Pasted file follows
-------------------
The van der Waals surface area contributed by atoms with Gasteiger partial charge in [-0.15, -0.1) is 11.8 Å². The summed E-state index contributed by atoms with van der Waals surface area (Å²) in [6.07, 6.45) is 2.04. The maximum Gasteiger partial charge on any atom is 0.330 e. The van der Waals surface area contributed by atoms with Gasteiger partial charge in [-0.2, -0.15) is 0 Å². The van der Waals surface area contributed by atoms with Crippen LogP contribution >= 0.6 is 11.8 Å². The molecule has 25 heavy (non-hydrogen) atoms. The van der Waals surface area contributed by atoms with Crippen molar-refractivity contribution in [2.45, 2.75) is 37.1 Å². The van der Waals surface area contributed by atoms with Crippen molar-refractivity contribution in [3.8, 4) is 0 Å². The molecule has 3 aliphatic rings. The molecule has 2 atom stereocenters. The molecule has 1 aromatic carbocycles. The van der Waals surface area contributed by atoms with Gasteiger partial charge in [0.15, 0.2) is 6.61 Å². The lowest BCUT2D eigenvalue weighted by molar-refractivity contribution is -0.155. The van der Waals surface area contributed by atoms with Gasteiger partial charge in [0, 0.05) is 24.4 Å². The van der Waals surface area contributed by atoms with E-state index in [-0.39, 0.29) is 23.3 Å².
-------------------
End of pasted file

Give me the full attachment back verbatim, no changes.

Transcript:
The van der Waals surface area contributed by atoms with Gasteiger partial charge in [-0.15, -0.1) is 11.8 Å². The summed E-state index contributed by atoms with van der Waals surface area (Å²) in [6.07, 6.45) is 2.04. The maximum Gasteiger partial charge on any atom is 0.330 e. The van der Waals surface area contributed by atoms with Gasteiger partial charge in [-0.2, -0.15) is 0 Å². The van der Waals surface area contributed by atoms with Crippen LogP contribution >= 0.6 is 11.8 Å². The molecule has 25 heavy (non-hydrogen) atoms. The van der Waals surface area contributed by atoms with Crippen molar-refractivity contribution in [2.45, 2.75) is 37.1 Å². The van der Waals surface area contributed by atoms with Crippen molar-refractivity contribution in [3.8, 4) is 0 Å². The molecule has 3 aliphatic rings. The molecule has 2 atom stereocenters. The molecule has 1 aromatic carbocycles. The van der Waals surface area contributed by atoms with Gasteiger partial charge in [0.15, 0.2) is 6.61 Å². The lowest BCUT2D eigenvalue weighted by molar-refractivity contribution is -0.155. The van der Waals surface area contributed by atoms with Gasteiger partial charge in [0, 0.05) is 24.4 Å². The van der Waals surface area contributed by atoms with E-state index in [-0.39, 0.29) is 23.3 Å².